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Alternatives to single-use plastics: Lay Summary


This rapid evidence assessment undertaken by RSM UK Consulting LLP (RSM) and Dr Samuel Short (University of Cambridge) aimed to develop an understanding of the alternatives to single-use plastics in food packaging and production in terms of their risks and opportunities, as well as potential future developments. Literature from within and beyond the UK was gathered from academic databases and reports published by government and non-governmental organisations such as environmental charities. Evidence from the literature was supplemented by findings from a workshop with experts in the field from a variety of industries such as academia, manufacturing, and government. Two broad groups of alternatives were established: material/product alternatives (traditional materials, natural fibres, biopolymers synthesised from biomass, biopolymers synthesised from bioderived monomers, biopolymers produced by microorganisms) and, and system/process alternatives (reducing, reusing, and recycling food packaging and, active and intelligent packaging). These alternatives and systems vary considerably in terms of their properties, such as effectiveness as a barrier to moisture or contamination, convenience for consumers, production costs, and potential for commercialisation. Our review also highlighted gaps in the current knowledge, for example in terms of consumer acceptance and carbon footprint at each stage of their life cycle. The capacity to produce bioplastics (i.e. biopolymers that look and feel similar to conventional plastics but are made from natural materials rather than fossil fuels and are biodegradable or compostable) is anticipated to increase globally from 2.1 million tonnes in 2019 to 6.3 million tonnes by 2027. This growth appears to be enabled by increased consumer awareness of environmental issues and existing regulation and legislation encouraging the development and establishment of a circular economy. However, there are barriers that may challenge this growth. These include already established industry regimes, high production cost of novel materials and a lack of waste management guidance. Overall, fossil-based conventional plastics are a very cheap, versatile material compared to the alternatives currently being developed and tested. Because of this, they might remain the preferred industry choice for certain applications, while alternatives continue to be optimised and commercially scaled. To add to this, the reviewed evidence suggests that there is unlikely to be one single solution to the single-use plastics problem. The solution will likely draw on a range of materials and systems depending on food type and context.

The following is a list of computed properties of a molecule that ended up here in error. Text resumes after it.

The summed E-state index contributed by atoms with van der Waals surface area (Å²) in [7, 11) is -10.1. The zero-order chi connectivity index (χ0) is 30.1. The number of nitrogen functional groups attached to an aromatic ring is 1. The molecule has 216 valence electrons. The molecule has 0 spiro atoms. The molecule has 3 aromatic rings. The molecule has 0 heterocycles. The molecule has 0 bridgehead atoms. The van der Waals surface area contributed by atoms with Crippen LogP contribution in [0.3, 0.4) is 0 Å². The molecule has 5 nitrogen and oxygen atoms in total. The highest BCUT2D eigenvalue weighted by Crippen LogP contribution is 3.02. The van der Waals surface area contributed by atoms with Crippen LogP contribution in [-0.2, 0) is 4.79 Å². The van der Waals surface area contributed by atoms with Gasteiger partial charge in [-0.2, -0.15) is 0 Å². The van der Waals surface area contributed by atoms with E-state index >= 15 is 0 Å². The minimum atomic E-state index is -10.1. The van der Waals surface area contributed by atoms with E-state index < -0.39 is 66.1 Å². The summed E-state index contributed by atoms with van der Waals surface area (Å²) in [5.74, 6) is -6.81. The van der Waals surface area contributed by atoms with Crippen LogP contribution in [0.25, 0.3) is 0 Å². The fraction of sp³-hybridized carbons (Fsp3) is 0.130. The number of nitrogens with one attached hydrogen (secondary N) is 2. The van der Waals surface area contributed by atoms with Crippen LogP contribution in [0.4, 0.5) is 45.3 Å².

RSK UK Consulting LLP
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